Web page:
A museum in Washington D.C. hopes to strengthen relations by highlighting the history of law enforcement and having open dialogues about its future.
This badge, these sunglasses, and this name plate belonged to a pioneer in law enforcement and civil rights. Lucius Amerson was the first African American sheriff elected in the deep south since reconstruction.
“Before that a largely African American population in Macon County was not able to vote for their sheriff,” says Rebecca Looney, Senior Director of Exhibits and Programs.
Rebecca Looney is director of Exhibits and Programs at the National Law Enforcement Museum. She says Amerson was an army veteran who became sheriff of Macon County, AL, in the late 1960’s following the passage of the Voting Rights Act. She says many saw his election as a sign of progress for Black Americans fighting for equality and against police brutality.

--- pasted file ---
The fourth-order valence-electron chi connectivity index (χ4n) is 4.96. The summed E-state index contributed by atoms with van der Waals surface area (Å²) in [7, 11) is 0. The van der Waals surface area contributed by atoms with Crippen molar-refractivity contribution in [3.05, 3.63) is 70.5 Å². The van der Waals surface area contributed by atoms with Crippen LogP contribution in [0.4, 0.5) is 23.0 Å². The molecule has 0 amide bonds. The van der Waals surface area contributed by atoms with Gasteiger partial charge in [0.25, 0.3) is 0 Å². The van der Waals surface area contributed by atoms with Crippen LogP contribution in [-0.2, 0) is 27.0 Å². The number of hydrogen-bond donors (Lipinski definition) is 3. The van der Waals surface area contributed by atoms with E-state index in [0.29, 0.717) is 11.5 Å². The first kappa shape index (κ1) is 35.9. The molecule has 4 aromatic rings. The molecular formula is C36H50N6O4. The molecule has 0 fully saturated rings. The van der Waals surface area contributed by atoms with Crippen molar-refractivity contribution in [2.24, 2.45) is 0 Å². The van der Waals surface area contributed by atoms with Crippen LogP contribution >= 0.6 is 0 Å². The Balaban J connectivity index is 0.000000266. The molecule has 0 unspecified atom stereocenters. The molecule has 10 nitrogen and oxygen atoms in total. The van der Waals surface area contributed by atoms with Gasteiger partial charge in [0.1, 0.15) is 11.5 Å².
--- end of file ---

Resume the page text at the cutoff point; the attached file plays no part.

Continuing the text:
“It’s a big step forward. We say law enforcement needs to reflect our communities,” says Looney.
Sheriff Amerson’s story represents a defining moment in law enforcement history. Today police departments nationwide acknowledge that recruiting and maintaining a diverse force is still a challenge. Recent headlines have focused on the Black Lives Matter movement and the lack of trust between police and the public. Craig Floyd, CEO of the National Law Enforcement Memorial Fund, says he hopes the museum can play a part in easing those tensions.
“We are going to have thoughtful, important conversations between the public and law enforcement,” says Craig Floyd.
The museum hopes sharing the stories of Sheriff Lucius Amerson, as well as the stories of men and women of all races who have given their lives in the line of duty will help visitors better understand the vital role diversity plays in keeping our communities safe.
Hidden History, a celebration of Black History, is sponsored by Missouri Southern State University.